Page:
Three categories of claims were left in the case after the Court of Appeals’s decision: the various common-law tort claims including intentional infliction of emotional distress, the international law claim against the CIA defendants (neither of which the District Court had dismissed), and Harbury’s Bivens claims against the State Department and NSC defendants for preventing access to courts (which the Court of Appeals reinstated). The defendant officials petitioned for review of the court’s holding as to the claim of denial of access to courts, but Harbury did not cross-petition on the other Bivens claims, leaving the Bivens access claim the sole matter before us. We granted certiorari, 534 U.S. 1064, (2001), because of the importance of this issue to the Government in its conduct of the Nation’s foreign affairs, and now reverse.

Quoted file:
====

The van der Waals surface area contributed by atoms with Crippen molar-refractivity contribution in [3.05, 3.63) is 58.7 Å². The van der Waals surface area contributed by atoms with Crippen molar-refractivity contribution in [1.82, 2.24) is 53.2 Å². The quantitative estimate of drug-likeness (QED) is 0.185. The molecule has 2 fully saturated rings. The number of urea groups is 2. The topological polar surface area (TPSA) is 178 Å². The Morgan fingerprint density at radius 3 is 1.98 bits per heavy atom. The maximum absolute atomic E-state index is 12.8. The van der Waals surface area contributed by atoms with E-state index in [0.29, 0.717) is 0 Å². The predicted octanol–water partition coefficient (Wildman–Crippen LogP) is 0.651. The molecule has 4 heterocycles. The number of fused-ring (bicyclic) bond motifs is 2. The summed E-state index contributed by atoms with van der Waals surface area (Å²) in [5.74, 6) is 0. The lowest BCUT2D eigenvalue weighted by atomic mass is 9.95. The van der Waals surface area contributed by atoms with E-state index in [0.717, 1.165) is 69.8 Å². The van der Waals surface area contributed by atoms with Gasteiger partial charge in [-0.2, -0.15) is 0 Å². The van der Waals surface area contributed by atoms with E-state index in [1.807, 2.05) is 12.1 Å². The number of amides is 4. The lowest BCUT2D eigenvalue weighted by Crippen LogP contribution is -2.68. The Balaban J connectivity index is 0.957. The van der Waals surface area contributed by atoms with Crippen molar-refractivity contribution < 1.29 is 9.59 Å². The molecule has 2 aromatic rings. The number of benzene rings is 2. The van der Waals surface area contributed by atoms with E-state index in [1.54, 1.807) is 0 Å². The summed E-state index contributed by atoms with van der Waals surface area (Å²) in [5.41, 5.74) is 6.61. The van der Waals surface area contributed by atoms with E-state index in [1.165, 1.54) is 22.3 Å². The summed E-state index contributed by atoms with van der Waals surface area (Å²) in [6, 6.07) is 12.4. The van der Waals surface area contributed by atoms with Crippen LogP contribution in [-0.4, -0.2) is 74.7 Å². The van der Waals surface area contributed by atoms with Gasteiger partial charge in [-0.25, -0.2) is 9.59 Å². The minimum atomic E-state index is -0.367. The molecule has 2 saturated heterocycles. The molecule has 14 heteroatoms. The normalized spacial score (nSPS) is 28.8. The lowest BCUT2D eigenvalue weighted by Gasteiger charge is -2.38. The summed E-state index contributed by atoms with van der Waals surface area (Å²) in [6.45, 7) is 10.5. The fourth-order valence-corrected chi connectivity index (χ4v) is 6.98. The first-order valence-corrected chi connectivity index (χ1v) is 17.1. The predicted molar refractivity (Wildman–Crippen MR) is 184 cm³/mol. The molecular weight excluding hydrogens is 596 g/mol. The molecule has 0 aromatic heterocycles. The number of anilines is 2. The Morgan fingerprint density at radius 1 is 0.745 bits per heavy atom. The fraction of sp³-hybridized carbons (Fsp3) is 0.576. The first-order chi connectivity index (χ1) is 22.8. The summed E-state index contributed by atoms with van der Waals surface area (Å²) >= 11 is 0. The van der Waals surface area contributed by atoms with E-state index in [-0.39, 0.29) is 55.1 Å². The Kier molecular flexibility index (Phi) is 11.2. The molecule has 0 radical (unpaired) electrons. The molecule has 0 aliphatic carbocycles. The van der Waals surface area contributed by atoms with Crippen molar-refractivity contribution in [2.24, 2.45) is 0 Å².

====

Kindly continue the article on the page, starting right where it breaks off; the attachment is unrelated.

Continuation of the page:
This Court’s prior cases on denial of access to courts have not extended over the entire range of claims that have been brought under that general rubric elsewhere, but if we consider examples in the Courts of Appeals as well as our own, two categories emerge. In the first are claims that systemic official action frustrates a plaintiff or plaintiff class in preparing and filing suits at the present time. Thus, in the prison-litigation cases, the relief sought may be a law library for a prisoner’s use in preparing a case, Bounds v Smith, 430 U.S. 817, 828 (1977); Lewis v Casey, 518 U.S. 343, 346—348 (1996), or a reader for an illiterate prisoner, id., at 347—348, or simply a lawyer, ibid. In denial-of-access cases challenging filing fees that poor plaintiffs cannot afford to pay, the object is an order requiring waiver of a fee to open the courthouse door for desired litigation, such as direct appeals or federal habeas petitions in criminal cases, or civil suits asserting family-law rights, e.g., Boddie v Connecticut, 401 U.S. 371, 372 (1971) (divorce filing fee); M.L.B. v S.L.J., 519 U.S. 102, 106—107 (1996) (record fee in parental-rights termination action). In cases of this sort, the essence of the access claim is that official action is presently denying an opportunity to litigate for a class of potential plaintiffs. The opportunity has not been lost for all time, however, but only in the short term; the object of the denial-of-access suit, and the justification for recognizing that claim, is to place the plaintiff in a position to pursue a separate claim for relief once the frustrating condition has been removed.